Due to its seclusion, the island had few plant and animal life. There was very little fishing in the water around the island. Polynesians on their home island were dependent on a very small number of flora and fauna for their livelihood: their only indigenous fauna were hens, swine, dogs and Polynesians, and the major cultures were yams, taros, breadfruits, bananas, coconuts and yams.
Easter Island colonists carried only hens and rat and soon realized that the weather was too harsh for semi-tropical crops such as breadfruits and coconuts and too harsh for the common staple foods, tartar and sweet potatoes. With a slow growth of the populace, the well-known types of polynesian society were adopted.
The great accomplishments of Easter Islandism as well as its breakdown were brought about by this kind of organization and contest (and probably also conflict) between the classes. The villages were spread across the island in small groups of farmhouses cultivated in open countryside. The special thing about Easter Island was that the cultivation of the plants required very little work and the Clanchefs therefore had much free space, which they could bring into the ceremony work.
Easter Islanders were involved in complex ceremonies and the building of monuments. Solving the traffic problems of the Easter Islanders is the answer to the destiny of their entire population. Without draft beasts, they were dependent on man to pull the sculptures with logs as rolls across the island.
In the fifth c. the island's inhabitants increased constantly from the initial small group to about 7,000 at the top in 1550. Up to the 16th c. were built centuries of ash and with them over 600 of the gigantic rock sculptures. Then when the company was at its height, it fell apart and left behind more than half of the sculptures that were only partly finished around the Rano Raraku Quint.
Caused by the breakdown and the keys to understand the'mysteries' of Easter Island was the widespread destruction of the environment caused by the logging of the entire island. The first Europeans to visit the island in the 18th c., it was totally untouched except for a few insulated species at the foot of the lowest volcanic craters of Rano Kao.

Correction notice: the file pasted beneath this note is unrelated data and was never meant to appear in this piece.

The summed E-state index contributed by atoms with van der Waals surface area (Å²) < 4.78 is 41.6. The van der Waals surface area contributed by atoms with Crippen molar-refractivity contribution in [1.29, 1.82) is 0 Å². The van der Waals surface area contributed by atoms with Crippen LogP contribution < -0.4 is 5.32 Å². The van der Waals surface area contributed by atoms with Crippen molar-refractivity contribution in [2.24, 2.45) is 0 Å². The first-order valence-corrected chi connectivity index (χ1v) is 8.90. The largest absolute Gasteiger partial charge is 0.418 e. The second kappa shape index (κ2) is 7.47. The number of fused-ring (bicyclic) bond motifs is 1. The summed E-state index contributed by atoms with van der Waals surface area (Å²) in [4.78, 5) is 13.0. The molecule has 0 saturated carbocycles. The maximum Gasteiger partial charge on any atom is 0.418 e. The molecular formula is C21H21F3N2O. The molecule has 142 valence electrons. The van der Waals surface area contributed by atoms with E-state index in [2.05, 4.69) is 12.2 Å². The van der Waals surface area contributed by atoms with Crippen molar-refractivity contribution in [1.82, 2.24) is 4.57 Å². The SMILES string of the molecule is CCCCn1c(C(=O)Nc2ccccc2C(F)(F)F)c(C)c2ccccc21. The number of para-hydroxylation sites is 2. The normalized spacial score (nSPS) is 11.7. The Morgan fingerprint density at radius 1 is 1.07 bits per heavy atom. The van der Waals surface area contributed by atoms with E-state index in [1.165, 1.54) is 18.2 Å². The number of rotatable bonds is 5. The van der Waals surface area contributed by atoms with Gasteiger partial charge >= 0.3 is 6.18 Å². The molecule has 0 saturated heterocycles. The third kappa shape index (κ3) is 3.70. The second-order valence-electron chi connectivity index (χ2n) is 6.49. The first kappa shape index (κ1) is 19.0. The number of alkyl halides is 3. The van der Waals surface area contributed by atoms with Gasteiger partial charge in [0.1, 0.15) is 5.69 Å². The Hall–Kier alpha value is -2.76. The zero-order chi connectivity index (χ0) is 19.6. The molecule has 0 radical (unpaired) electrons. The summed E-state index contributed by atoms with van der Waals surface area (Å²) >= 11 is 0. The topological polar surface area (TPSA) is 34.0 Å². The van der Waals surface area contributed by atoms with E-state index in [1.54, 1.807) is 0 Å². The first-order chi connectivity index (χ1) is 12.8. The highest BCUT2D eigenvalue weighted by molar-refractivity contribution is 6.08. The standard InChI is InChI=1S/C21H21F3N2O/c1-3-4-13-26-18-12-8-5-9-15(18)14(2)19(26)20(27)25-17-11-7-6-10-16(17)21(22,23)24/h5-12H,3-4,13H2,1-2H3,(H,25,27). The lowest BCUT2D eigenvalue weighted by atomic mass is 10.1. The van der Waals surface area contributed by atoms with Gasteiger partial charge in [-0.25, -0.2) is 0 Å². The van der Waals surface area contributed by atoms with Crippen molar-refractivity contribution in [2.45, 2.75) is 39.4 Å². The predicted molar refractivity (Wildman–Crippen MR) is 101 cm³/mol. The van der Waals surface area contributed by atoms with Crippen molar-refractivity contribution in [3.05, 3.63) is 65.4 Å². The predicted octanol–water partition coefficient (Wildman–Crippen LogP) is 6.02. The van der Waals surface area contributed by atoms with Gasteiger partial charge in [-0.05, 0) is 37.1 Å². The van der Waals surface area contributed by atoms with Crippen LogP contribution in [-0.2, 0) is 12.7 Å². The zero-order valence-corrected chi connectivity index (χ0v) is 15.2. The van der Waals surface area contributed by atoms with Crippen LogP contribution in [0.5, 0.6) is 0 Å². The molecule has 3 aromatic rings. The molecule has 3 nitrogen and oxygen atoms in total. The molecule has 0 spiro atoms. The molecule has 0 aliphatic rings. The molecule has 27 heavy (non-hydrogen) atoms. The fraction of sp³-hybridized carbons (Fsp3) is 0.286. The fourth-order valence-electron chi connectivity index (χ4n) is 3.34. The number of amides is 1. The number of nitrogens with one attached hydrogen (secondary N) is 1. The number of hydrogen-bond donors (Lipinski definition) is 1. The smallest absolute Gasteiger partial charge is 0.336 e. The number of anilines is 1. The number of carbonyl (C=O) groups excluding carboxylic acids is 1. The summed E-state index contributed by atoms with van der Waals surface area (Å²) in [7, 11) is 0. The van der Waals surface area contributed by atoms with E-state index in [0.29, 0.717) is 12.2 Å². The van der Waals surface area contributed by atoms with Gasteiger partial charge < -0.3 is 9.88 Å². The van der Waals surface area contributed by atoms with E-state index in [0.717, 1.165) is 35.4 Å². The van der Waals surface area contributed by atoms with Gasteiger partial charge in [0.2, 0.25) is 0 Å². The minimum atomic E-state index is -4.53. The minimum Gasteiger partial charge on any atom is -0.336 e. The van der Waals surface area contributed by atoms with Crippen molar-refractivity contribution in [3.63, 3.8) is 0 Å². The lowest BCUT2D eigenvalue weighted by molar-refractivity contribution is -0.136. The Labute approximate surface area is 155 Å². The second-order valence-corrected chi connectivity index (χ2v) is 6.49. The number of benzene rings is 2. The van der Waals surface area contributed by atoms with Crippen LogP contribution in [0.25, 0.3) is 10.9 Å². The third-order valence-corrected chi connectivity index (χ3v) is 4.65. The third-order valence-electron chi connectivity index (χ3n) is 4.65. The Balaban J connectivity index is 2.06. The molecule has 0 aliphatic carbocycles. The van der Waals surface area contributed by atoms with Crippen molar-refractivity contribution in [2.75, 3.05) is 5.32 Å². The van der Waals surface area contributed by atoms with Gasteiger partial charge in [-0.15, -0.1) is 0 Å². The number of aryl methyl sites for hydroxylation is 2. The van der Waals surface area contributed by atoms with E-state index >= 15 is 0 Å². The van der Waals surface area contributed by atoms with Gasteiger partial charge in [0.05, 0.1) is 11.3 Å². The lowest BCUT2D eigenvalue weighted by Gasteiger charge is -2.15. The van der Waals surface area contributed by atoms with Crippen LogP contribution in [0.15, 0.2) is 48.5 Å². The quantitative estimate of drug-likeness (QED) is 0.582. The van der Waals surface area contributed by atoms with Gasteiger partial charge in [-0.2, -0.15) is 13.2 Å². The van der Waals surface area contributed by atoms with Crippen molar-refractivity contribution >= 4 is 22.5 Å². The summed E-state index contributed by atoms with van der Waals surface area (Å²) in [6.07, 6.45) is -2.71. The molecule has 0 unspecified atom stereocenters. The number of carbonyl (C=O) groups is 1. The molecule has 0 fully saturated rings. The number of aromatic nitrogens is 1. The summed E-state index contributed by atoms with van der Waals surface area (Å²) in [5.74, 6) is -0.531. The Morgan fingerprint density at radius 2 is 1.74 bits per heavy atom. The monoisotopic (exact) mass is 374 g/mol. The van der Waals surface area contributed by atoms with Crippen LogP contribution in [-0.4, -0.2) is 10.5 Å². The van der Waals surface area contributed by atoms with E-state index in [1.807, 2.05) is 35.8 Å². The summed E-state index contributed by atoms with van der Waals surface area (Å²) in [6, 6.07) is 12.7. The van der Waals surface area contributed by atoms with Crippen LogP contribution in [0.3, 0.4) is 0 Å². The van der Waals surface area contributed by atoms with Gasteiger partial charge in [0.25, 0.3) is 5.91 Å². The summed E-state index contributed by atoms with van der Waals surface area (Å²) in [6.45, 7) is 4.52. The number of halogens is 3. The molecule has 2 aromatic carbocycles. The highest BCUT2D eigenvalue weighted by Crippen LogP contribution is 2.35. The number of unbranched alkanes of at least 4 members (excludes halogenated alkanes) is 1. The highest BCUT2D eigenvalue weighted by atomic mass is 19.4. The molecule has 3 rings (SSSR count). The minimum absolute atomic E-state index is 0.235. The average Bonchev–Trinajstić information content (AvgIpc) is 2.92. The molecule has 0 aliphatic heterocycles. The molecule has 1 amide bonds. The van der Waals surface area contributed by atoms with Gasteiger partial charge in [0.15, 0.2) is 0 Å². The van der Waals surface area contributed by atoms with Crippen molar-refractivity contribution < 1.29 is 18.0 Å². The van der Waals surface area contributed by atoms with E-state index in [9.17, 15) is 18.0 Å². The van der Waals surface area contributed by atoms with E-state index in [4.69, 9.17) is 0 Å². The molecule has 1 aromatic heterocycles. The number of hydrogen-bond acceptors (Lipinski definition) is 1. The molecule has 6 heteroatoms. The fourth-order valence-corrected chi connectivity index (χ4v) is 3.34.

Recent research that includes the study of species of pollen, however, has shown that Easter Island had a thick blanket of forest coverage at the moment of first use. With a slow growth of the local people, shrubs were felled to clear the ground for farming, heat ing/cooking water, building materials for housewares, masts and thatched roofs, and boats for fisheries.
One of the most challenging requirements of all was the need to bring the large number of extremely large sculptures to the island's solemnities. It would have taken a huge amount of wood, and increasingly so, as the clan competed more and more for the construction of statues: In the 1600s the island was almost entirely cleared and the construction of the sculpture stopped, so that many were beached in the stone mines.
The Easter Island community went under after 1600 and fell into ever more brutal circumstances. The island inhabitants were imprisoned in their secluded homeland without the help of forest and thus without canoeing, and could not avoid the effects of their self-inflicted, ecological breakdown. Incapacity to build more sculptures must have had disastrous effects on beliefs and societal organization and must have questioned the basis on which this diverse community was constructed.
Slaveism became the norm and when the amount of available proteins dropped, the people turned to the cannibalistic approach. They demolished the splendid figures of stones that were too solid to be destroyed. On their arrival in the 18th cent. the first Europeans found only a few, all of whom had been overthrown in the 1830s.
Asked by the visitor how the sculptures were removed from the stone pit, the savage island dwellers could not recall what their forefathers had accomplished and could only say that the giant sculptures had "walked" across the island.